NEW YORK -- Injured New York Yankees reliever Rafael Soriano was activated off the disabled list for Friday's 4-2 loss against Baltimore and reliever Steve Garrison was sent down to Double-A Trenton, manager Joe Girardi announced before the game.
Soriano has been on the disabled list since May 17, retroactive to May 14, with right shoulder inflammation. He has missed 63 games entering Friday.
Soriano said before Friday's game that he is completely pain-free. It's still unknown whether he will return to his previous eighth-inning role.
"We're going to work him back slow," Girardi said. "We're not going to throw him right in there, we'll be careful about that. I'll have to look about two days in a row, we're just getting him back and we have to make sure that he's where he's supposed to be."
The Yankees signed Soriano in the offseason to a three-year, $35 million deal to try and hold down the eighth inning. Soriano, who excelled as Tampa Bay's closer last season, instead struggled in his new role before landing on the disabled list.
In 16 games spanning 15 innings, Soriano had a 1-1 record with a 5.40 ERA, giving up 15 hits and walking 11 batters. Opposing batters were hitting .268 against Soriano and from what Girardi remembers of those games, Soriano's problems had to do with his location. Soriano said he simply did not throw well.
"Whatever happened in the past, I don't want to think about it anymore," Soriano said through a translator. "I just got to move forward and continue to try to help the team."
Back in the clubhouse Friday, Soriano asked the Yankees for a translator when he answered questions at his locker. It was an interesting change because the reliever had addressed reporters in English since joining the club. His commitment to the team was questioned earlier this season following some curious comments about his injury and the New York hitters.
As Soriano rehabbed with the Yankees' minor league teams, he pitched in four games and threw 4 1/3 innings, giving up four earned runs including two home runs for an 8.31 ERA. He said his time off helped him get both mentally and physically stronger.
"The main thing for me was going to the minor leagues and making sure that I had no pain," Soriano said. "I wasn't concerned about strikes or location or anything like that because the problem was pain, not location."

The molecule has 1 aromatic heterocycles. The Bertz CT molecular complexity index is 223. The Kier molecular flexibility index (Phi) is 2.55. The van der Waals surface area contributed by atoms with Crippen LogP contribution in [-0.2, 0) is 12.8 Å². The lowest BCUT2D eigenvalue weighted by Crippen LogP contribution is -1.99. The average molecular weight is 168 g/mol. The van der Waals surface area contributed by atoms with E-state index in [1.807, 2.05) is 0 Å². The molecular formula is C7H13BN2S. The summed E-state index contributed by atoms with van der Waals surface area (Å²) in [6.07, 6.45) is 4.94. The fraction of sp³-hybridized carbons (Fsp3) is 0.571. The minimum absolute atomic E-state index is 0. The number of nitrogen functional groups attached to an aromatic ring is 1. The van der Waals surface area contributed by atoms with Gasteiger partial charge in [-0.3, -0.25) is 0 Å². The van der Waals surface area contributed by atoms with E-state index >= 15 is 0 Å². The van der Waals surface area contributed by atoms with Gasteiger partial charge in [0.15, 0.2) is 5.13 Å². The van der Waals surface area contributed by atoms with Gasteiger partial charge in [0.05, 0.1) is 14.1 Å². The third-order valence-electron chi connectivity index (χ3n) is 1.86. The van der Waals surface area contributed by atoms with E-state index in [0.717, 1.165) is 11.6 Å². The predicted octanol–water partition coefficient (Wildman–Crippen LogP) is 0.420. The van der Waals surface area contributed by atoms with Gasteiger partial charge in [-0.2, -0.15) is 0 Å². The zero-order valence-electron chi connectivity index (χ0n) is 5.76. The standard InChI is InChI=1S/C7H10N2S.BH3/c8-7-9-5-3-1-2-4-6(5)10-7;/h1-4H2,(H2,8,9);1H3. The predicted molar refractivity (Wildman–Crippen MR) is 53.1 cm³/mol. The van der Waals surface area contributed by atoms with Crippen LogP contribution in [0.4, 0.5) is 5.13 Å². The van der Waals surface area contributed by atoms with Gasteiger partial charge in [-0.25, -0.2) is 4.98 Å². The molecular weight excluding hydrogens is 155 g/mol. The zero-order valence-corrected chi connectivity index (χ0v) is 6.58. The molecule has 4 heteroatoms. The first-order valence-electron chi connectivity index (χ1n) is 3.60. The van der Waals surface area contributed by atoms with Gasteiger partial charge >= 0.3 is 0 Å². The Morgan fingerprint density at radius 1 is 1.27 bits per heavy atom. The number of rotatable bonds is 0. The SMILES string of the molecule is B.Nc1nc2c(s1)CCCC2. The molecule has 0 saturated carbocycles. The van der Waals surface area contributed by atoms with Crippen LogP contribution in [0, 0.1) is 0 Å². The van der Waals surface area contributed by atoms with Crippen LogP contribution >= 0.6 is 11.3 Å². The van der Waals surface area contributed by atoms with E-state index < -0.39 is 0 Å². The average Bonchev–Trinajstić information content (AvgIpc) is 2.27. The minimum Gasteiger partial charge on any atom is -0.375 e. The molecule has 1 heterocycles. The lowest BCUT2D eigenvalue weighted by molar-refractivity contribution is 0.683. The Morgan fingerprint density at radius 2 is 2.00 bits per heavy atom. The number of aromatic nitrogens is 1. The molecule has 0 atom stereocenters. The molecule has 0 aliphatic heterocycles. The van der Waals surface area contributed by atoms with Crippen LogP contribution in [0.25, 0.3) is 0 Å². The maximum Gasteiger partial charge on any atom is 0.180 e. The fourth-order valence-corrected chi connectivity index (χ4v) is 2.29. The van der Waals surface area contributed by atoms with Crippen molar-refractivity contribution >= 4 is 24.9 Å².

Yankees general manager Brian Cashman said Thursday that if Soriano is healthy, he does not see why Soriano can't pitch like he has in the past. If Soriano can return to that form, it will only make the Yankees bullpen deeper, as David Robertson has emerged as a top set-up man.
Soriano said he's happy to see the success that Robertson has been having with him and the other offseason bullpen signing, Pedro Feliciano, both being on the disabled list.
"I'm not sure what the manager is going to do about the situation," Soriano said. "I'm happy to come back here and try to help the team and whatever decision Joe makes, I will be happy about that."
Soriano added about the possibility of not pitching in the eighth: "Mentally, I'm ready to go any inning that Joe needs me. Seventh, eighth, whatever he wants, I'll be ready to go and I don't think that is going to be any problem."
With Soriano up, Garrison returns to the minor leagues. Garrison pitched just once for the Yankees, throwing 2/3 of an inning against Seattle on Monday and retiring both batters he faced. With Garrison departing from the Yankees bullpen, the Yankees now have just one left-handed reliever in Boone Logan.
Girardi also announced Friday that starter Ivan Nova, who was demoted to Triple-A Scranton/Wilkes-Barre when Phil Hughes came off the disabled list, will start the second game of Saturday's double-header against the Orioles.
Girardi said that Nova pitching in the second game probably has something to do with the roster, and he could not comment on whether Nova will remain on the roster following the game and said the team will have to evaluate Nova.
While Nova had been 8-4 with a 4.12 ERA before being demoted for Hughes, who has been inconsistent since his return, Girardi does not have any regrets about making the swap.
"The guy that we brought back into the rotation won 18 games last year and there aren't a lot of people that do that every year," Girardi said. "We thought that there were things Nova could work on when he went down. It's unfortunate he got hit with a line drive and had one start cut short, but no, we had a guy that won 18 games the year before coming back."
Matt Ehalt is a regular contributor to ESPNNewYork.com. Information from The Associated Press was used in this report.